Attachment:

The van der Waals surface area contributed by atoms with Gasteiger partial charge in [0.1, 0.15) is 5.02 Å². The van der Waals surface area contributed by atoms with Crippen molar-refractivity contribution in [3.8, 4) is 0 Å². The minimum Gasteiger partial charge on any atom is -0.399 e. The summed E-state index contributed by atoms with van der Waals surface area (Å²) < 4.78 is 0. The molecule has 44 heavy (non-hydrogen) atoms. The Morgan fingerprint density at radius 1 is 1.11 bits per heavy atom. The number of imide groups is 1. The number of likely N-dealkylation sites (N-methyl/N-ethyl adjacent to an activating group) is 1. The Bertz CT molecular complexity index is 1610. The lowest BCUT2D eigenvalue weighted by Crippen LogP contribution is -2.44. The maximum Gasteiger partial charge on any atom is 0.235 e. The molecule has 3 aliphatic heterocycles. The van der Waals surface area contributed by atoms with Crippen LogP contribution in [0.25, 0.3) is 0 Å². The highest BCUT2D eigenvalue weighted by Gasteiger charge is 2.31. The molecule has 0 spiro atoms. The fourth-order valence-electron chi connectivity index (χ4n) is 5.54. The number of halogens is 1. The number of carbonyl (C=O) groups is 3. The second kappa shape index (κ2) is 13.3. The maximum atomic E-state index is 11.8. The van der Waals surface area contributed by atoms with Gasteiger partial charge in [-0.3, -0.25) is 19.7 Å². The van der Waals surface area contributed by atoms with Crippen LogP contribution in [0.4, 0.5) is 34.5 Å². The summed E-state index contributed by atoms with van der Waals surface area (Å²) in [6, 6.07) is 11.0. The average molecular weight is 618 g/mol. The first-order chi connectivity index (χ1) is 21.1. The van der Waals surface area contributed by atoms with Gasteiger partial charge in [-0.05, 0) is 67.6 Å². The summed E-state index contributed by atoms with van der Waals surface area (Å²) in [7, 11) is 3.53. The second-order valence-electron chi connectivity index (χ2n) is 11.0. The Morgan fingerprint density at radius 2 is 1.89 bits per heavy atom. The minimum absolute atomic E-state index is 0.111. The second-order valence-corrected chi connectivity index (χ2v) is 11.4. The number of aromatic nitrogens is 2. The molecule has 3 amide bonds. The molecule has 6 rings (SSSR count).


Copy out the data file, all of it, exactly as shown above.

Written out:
The van der Waals surface area contributed by atoms with Gasteiger partial charge in [0.1, 0.15) is 5.02 Å². The van der Waals surface area contributed by atoms with Crippen molar-refractivity contribution in [3.8, 4) is 0 Å². The minimum Gasteiger partial charge on any atom is -0.399 e. The summed E-state index contributed by atoms with van der Waals surface area (Å²) < 4.78 is 0. The molecule has 44 heavy (non-hydrogen) atoms. The Morgan fingerprint density at radius 1 is 1.11 bits per heavy atom. The number of imide groups is 1. The number of likely N-dealkylation sites (N-methyl/N-ethyl adjacent to an activating group) is 1. The Bertz CT molecular complexity index is 1610. The lowest BCUT2D eigenvalue weighted by Crippen LogP contribution is -2.44. The maximum Gasteiger partial charge on any atom is 0.235 e. The molecule has 3 aliphatic heterocycles. The van der Waals surface area contributed by atoms with Crippen LogP contribution in [0.25, 0.3) is 0 Å². The highest BCUT2D eigenvalue weighted by Gasteiger charge is 2.31. The molecule has 0 spiro atoms. The fourth-order valence-electron chi connectivity index (χ4n) is 5.54. The number of halogens is 1. The number of carbonyl (C=O) groups is 3. The second kappa shape index (κ2) is 13.3. The maximum atomic E-state index is 11.8. The van der Waals surface area contributed by atoms with Gasteiger partial charge in [-0.3, -0.25) is 19.7 Å². The van der Waals surface area contributed by atoms with Crippen LogP contribution in [0.4, 0.5) is 34.5 Å². The summed E-state index contributed by atoms with van der Waals surface area (Å²) in [6, 6.07) is 11.0. The average molecular weight is 618 g/mol. The first-order chi connectivity index (χ1) is 21.1. The van der Waals surface area contributed by atoms with Gasteiger partial charge in [-0.05, 0) is 67.6 Å². The summed E-state index contributed by atoms with van der Waals surface area (Å²) in [7, 11) is 3.53. The second-order valence-electron chi connectivity index (χ2n) is 11.0. The Morgan fingerprint density at radius 2 is 1.89 bits per heavy atom. The minimum absolute atomic E-state index is 0.111. The second-order valence-corrected chi connectivity index (χ2v) is 11.4. The number of aromatic nitrogens is 2. The molecule has 3 amide bonds. The molecule has 6 rings (SSSR count).